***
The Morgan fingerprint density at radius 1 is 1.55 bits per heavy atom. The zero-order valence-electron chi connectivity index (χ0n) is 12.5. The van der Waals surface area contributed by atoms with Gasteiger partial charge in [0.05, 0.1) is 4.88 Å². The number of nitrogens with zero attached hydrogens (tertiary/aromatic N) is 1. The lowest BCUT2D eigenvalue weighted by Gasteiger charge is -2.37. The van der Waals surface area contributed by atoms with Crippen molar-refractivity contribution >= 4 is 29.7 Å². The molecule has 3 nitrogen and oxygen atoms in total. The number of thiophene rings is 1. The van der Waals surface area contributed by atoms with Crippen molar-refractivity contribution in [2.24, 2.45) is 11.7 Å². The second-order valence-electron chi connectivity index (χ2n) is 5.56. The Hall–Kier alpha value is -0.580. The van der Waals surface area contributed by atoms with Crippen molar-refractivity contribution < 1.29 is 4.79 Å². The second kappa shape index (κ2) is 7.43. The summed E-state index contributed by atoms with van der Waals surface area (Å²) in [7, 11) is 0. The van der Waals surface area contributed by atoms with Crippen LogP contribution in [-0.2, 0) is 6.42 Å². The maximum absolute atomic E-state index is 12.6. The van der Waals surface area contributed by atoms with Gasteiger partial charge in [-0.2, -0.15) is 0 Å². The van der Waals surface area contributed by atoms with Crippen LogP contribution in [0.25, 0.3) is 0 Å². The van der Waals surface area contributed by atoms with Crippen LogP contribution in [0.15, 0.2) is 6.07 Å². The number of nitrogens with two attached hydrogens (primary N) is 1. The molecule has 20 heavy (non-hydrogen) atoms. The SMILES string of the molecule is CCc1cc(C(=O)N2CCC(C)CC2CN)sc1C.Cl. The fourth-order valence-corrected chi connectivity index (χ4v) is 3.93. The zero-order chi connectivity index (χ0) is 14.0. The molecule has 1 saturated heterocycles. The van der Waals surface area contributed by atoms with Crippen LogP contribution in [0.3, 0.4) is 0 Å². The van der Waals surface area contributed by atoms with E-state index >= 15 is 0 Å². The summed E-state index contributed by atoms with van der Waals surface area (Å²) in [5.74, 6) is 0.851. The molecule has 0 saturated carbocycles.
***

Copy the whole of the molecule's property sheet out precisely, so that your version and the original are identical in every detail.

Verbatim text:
The Morgan fingerprint density at radius 1 is 1.55 bits per heavy atom. The zero-order valence-electron chi connectivity index (χ0n) is 12.5. The van der Waals surface area contributed by atoms with Gasteiger partial charge in [0.05, 0.1) is 4.88 Å². The number of nitrogens with zero attached hydrogens (tertiary/aromatic N) is 1. The lowest BCUT2D eigenvalue weighted by Gasteiger charge is -2.37. The van der Waals surface area contributed by atoms with Crippen molar-refractivity contribution >= 4 is 29.7 Å². The molecule has 3 nitrogen and oxygen atoms in total. The number of thiophene rings is 1. The van der Waals surface area contributed by atoms with Crippen molar-refractivity contribution in [2.24, 2.45) is 11.7 Å². The second-order valence-electron chi connectivity index (χ2n) is 5.56. The Hall–Kier alpha value is -0.580. The van der Waals surface area contributed by atoms with Crippen molar-refractivity contribution < 1.29 is 4.79 Å². The second kappa shape index (κ2) is 7.43. The summed E-state index contributed by atoms with van der Waals surface area (Å²) in [7, 11) is 0. The van der Waals surface area contributed by atoms with Crippen LogP contribution in [-0.2, 0) is 6.42 Å². The maximum absolute atomic E-state index is 12.6. The van der Waals surface area contributed by atoms with Gasteiger partial charge in [-0.2, -0.15) is 0 Å². The van der Waals surface area contributed by atoms with Crippen LogP contribution in [0.25, 0.3) is 0 Å². The van der Waals surface area contributed by atoms with Crippen LogP contribution in [0.15, 0.2) is 6.07 Å². The number of nitrogens with two attached hydrogens (primary N) is 1. The molecule has 20 heavy (non-hydrogen) atoms. The SMILES string of the molecule is CCc1cc(C(=O)N2CCC(C)CC2CN)sc1C.Cl. The fourth-order valence-corrected chi connectivity index (χ4v) is 3.93. The zero-order chi connectivity index (χ0) is 14.0. The molecule has 1 saturated heterocycles. The van der Waals surface area contributed by atoms with Crippen LogP contribution in [0.3, 0.4) is 0 Å². The van der Waals surface area contributed by atoms with E-state index >= 15 is 0 Å². The summed E-state index contributed by atoms with van der Waals surface area (Å²) in [5.74, 6) is 0.851. The molecule has 0 saturated carbocycles.